“The companies that cancelled Christmas deliveries are not up to the standards of the universal postal service, and they should not be allowed to bid for Royal Mail under the UK Government’s privatisation proposals.

“We already know that Vince Cable is considering scrapping Saturday deliveries and switching to five day a week delivery – the absolute minimum allowed under European regulations. It is simply inconceivable that the universal service obligation could survive in its current form after privatisation.

“Any reduction in the universal service obligation will be hardest felt by people in rural areas like Banff & Buchan, and crucially businesses, who rely about these deliveries. More so, at a time of economic turbulence it is absolutely crucial that businesses in rural areas have access to high quality mail services.

“The universal service obligation is vital to individuals and small businesses throughout Scotland and must not be put at risk by privatisation. This should be a wake up call to Vince Cable to reconsider his plans and abandon plans to sell off this vital national resource. At the very least he should make it abundantly clear that no company which is prepared to simply abandon services in Scotland will be considered as a purchaser of any part of Royal Mail.

“Royal Mail cannot be viewed as just another company. It provides an essential public service, especially to smaller communities and small businesses who do not have access to alternative carriers.”


The text of Angus MP Mike Weir’s EDM is detailed below:

Mail Deliveries

That this House congratulates Royal Mail employees in their sterling efforts to keep mail deliveries going in Scotland despite the recent atrocious weather; contrasts this with the decision of several private delivery services to abandon all attempts to deliver in Scotland; believes that this demonstrates the difference between Royal Mail’s social obligations under the universal service and the attitude of private operators; calls upon the UK government to abandon plans to privatise Royal Mail or, at the very least, to state that no company which has shown itself unwilling to continue deliveries in these circumstances would be considered as a purchaser or partner of Royal Mail.



Friday, 17 December 2010

Banff & Buchan MP Dr Eilidh Whiteford has contacted UK Transport Secretary Phillip Hammond to urge a further relaxation of the restrictions placed on driver hours to enable essential fuel supplies to get through.

The SNP MP has acted after being contacted by constituents and fuel suppliers who are experiencing shortages of fuel due to the extreme weather conditions.

Commenting, Dr Whiteford said:

“In rural Aberdeenshire and Banffshire, which have once again been hit with severe weather conditions, supplies are simply not reaching the people who most urgently need them. Suppliers report that the weather conditions of recent weeks have created a backlog of orders, with the extended cold snap creating unprecedented demand.

“Suppliers are telling me that journeys are at present taking 3-4 hours longer than normal to complete, and that they are doing their best, but cannot reach some rural areas quickly enough in these conditions.

“I have therefore contacted the UK Transport Secretary, who has responsibility for the regulations which cover lorry drivers, to urge that a further relaxation of the restrictions on working hours be allowed in order to cope with these pressing circumstances.”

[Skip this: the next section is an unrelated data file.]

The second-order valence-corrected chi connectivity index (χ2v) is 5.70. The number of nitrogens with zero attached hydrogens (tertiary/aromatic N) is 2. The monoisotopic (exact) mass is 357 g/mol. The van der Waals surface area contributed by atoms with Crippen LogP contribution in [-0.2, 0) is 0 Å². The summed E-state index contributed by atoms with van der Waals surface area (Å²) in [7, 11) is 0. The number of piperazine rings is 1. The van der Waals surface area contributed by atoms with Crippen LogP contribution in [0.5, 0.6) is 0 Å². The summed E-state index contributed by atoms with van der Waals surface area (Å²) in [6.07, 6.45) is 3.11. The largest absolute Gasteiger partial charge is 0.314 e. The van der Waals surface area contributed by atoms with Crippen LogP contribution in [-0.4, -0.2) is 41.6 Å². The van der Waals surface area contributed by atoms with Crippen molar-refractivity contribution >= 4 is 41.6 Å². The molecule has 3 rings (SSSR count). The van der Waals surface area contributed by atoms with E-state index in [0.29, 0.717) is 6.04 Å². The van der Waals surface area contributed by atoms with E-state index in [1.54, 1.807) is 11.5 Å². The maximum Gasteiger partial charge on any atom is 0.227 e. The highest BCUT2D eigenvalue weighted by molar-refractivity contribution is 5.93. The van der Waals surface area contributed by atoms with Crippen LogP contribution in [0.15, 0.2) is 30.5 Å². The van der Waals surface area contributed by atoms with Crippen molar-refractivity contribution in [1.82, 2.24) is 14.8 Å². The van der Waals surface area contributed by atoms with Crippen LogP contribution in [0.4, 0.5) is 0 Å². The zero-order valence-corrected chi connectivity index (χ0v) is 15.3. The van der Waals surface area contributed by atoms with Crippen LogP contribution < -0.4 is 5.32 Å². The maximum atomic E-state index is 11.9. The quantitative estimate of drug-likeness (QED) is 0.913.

Thursday, 9 December 2010

Banff & Buchan MP Dr Eilidh Whiteford has raised the issue of draconian farm penalties in the House of Commons.

The SNP MP was speaking during DEFRA Questions, where Minister of State Jim Paice MP agreed that the penalties which could be imposed are out of all proportion.

Speaking in the House of Commons, Dr Whiteford said:

“One of the main issues that is raised repeatedly with me by farmers is the whole issue of cross compliance and the very heavy penalties farmers face for very minor infringements of no material consequence whatsoever, and does the Minister share my view that these penalties are out of all proportion, and will he raise it with the Commission as a matter of urgency.

Responding, DEFRA Minister of State Jim Paice MP said:

“I entirely share that view that these penalties are entirely out of proportion. I have raised it with the Commission and more importantly both I and many other Ministers of Agriculture have raised it in the context of the review of the CAP which has just commenced. We have expressed firmly to the Commission that the next system of CAP must be much more simple for individual farmers and for member states to implement.

Commenting afterwards, Dr Whiteford said:

“This is a serious issue and one which is a cause for much concern amongst farmers all across Scotland.

“Some very minor mistakes indeed may lead to a huge penalty being handed down which simply cannot be justified in the overall context of the original error.

“I am encouraged by the Minister’s response but action speaks louder than words and I hope we will see real priority and progress on this issue as part of the CAP negotiations.”



Sunday, 5 December 2010

Local MP Dr Eilidh Whiteford has congratulated the organisers of Saturday’s Christmas Lights Switch-On and Victorian Theme Day on a successful event.

Dr Whiteford judged the best shop window display and best dressed Victorian adult and child as part of the day’s festivities. The event, which was organised by Banff, Macduff & District Business Association and the Banff & Macduff Christmas Lights Committee drew a steady crowd of shoppers to Banff town centre.

Commenting, Dr Whiteford said:

“I was delighted to be asked to participate in the day’s activities. There were some great costumes on display as people really got into the spirit of the event.

“The organisers put in a huge amount of effort and deserve our gratitude